4). Hickory Museum of Art (www.HickoryArt.org) presents “To Dance on Common Ground” an innovative, live performance of ballet and visual art in HMA’s Coe Gallery on Friday, July 29th at 7:00 p.m. The collaborative project is supported by the United Arts Council of Catawba County and was awarded an Innovative Artist Grant. HMA’s current exhibition, On Common Ground: Pastel Paintings from the Mountains to the Sea, will be inspiration for movement, music and digital art during this collaborative performance hosted by the Museum. Hickory Ballet Academy Artistic Directors Melissa and Michael French have created and choreographed several new innovative ballets, and local artists Sally Fanjoy and James Labrenz will create mood with visual projections in the gallery. Admission is free and open to the public. For more information, contact HMA at 828-327-8576 or Hickory Ballet Academy at 828-328-3794, ext. 313.
5). The Charlotte Hawkins Brown Museum (www.nchistoricsites.org/chb) announces its upcoming Palmer Family Field Day Event on Saturday, July 30th from 9:45 a.m. – 2:00 p.m. Tickets are $5 per Vehicle (cash only). Enjoy vintage games and cartoons, make-and-take activities, and lawn games throughout the day. A children’s parade will open the event at 9:45 a.m. A family Olympics will be held at 11:00 a.m., with family and adults vs. kid’s events. Bring your own lunch and join the community picnic at 12:30 p.m. For an event schedule, visit the Facebook event: https://www.facebook.com/events/1787516341480067/. Grab your tricycles, pack a picnic, and put on your best game face!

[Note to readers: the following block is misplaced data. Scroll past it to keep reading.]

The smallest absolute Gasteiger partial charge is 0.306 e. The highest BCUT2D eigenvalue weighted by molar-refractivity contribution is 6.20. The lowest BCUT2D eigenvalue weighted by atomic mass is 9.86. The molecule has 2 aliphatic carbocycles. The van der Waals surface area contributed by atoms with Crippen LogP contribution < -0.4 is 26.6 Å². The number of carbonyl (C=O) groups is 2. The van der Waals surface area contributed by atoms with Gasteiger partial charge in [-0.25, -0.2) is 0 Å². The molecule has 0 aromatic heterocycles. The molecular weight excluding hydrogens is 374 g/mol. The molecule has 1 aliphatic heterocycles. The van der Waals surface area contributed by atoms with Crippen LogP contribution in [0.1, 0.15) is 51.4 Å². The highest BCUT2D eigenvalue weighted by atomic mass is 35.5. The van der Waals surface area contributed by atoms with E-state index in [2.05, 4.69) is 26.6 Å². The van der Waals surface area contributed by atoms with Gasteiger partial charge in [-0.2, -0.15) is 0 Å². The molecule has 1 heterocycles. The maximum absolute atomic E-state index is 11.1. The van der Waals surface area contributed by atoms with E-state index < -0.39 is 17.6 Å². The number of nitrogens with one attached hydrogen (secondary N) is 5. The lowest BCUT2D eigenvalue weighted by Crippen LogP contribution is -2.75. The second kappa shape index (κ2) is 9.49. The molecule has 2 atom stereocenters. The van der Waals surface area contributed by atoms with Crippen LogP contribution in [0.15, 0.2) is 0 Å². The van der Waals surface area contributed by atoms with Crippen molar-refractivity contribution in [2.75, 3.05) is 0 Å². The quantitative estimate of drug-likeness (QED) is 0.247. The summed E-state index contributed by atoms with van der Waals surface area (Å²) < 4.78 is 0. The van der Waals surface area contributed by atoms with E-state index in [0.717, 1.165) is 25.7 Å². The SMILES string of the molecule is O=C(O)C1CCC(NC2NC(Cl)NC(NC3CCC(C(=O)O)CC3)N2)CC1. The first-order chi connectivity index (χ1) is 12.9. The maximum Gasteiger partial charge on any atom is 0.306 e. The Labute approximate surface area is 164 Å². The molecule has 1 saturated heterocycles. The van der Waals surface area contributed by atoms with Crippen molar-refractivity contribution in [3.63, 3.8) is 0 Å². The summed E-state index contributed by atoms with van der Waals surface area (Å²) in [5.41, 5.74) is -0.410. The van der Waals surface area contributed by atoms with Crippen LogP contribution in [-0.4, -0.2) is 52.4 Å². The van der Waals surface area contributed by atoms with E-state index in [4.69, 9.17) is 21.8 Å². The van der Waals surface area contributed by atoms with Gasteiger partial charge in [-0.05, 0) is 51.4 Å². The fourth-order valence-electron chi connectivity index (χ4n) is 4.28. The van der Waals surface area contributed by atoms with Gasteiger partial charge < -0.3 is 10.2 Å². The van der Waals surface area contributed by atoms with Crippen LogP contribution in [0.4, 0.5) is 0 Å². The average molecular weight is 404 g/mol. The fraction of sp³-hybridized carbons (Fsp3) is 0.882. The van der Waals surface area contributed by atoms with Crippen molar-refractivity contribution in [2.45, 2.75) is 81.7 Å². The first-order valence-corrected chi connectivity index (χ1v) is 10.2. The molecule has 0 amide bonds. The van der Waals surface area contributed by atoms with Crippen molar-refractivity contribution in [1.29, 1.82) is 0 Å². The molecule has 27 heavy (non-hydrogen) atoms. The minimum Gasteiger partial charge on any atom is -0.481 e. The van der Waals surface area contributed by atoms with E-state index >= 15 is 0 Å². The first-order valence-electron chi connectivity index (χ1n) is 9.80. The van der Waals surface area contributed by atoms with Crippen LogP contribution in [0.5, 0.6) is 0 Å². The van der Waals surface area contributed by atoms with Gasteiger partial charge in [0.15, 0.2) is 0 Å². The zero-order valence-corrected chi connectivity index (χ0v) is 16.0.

6). The North Carolina Museum of Natural Sciences at Whiteville (www.ncmuseumgrant.naturalsciences.org) presents “Science Cinema,” on Saturday, July 30th, featuring “Hubble.” “Hubble” will take you on a journey through distant galaxies to explore the grandeur and mysteries of our celestial surroundings and accompany space-walking astronauts as they attempt the most difficult and important tasks in NASA’s history. This free 44-minute film will be shown at 10 a.m., noon and 2 p.m. Special showings will take place in Spanish at 3 p.m., and with closed captions at 4 p.m. This film is rated G. The last Saturday of each month the museum will be showing engaging nature and science films perfect for the entire family. Admission to the museum is free, but donations are greatly appreciated. For more information, please call 910-914-4185 or email Whiteville@naturalsciences.org.